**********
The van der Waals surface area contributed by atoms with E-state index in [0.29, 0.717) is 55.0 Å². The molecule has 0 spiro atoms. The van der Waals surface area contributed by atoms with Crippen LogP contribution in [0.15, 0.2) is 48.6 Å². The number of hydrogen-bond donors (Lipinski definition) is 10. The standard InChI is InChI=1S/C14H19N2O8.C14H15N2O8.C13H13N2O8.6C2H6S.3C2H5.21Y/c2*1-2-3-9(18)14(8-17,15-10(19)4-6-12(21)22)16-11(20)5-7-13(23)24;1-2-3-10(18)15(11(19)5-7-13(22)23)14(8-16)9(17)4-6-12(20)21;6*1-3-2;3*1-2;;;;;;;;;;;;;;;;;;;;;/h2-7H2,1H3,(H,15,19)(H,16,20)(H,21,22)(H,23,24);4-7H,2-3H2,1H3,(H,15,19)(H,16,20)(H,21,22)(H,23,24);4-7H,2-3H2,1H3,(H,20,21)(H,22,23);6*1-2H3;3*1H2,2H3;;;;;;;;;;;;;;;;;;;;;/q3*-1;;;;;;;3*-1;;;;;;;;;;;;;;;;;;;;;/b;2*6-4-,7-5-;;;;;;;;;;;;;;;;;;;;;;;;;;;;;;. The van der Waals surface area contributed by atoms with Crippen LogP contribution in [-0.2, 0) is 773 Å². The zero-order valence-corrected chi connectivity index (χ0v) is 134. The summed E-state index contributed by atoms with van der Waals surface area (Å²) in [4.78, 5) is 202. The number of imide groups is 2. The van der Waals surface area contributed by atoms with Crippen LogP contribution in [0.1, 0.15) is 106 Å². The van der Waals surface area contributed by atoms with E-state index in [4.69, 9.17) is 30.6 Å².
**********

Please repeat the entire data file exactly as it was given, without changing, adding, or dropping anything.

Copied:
The van der Waals surface area contributed by atoms with E-state index in [0.29, 0.717) is 55.0 Å². The molecule has 0 spiro atoms. The van der Waals surface area contributed by atoms with Crippen LogP contribution in [0.15, 0.2) is 48.6 Å². The number of hydrogen-bond donors (Lipinski definition) is 10. The standard InChI is InChI=1S/C14H19N2O8.C14H15N2O8.C13H13N2O8.6C2H6S.3C2H5.21Y/c2*1-2-3-9(18)14(8-17,15-10(19)4-6-12(21)22)16-11(20)5-7-13(23)24;1-2-3-10(18)15(11(19)5-7-13(22)23)14(8-16)9(17)4-6-12(20)21;6*1-3-2;3*1-2;;;;;;;;;;;;;;;;;;;;;/h2-7H2,1H3,(H,15,19)(H,16,20)(H,21,22)(H,23,24);4-7H,2-3H2,1H3,(H,15,19)(H,16,20)(H,21,22)(H,23,24);4-7H,2-3H2,1H3,(H,20,21)(H,22,23);6*1-2H3;3*1H2,2H3;;;;;;;;;;;;;;;;;;;;;/q3*-1;;;;;;;3*-1;;;;;;;;;;;;;;;;;;;;;/b;2*6-4-,7-5-;;;;;;;;;;;;;;;;;;;;;;;;;;;;;;. The van der Waals surface area contributed by atoms with Crippen LogP contribution in [-0.2, 0) is 773 Å². The zero-order valence-corrected chi connectivity index (χ0v) is 134. The summed E-state index contributed by atoms with van der Waals surface area (Å²) in [4.78, 5) is 202. The number of imide groups is 2. The van der Waals surface area contributed by atoms with Crippen LogP contribution in [0.1, 0.15) is 106 Å². The van der Waals surface area contributed by atoms with E-state index in [4.69, 9.17) is 30.6 Å².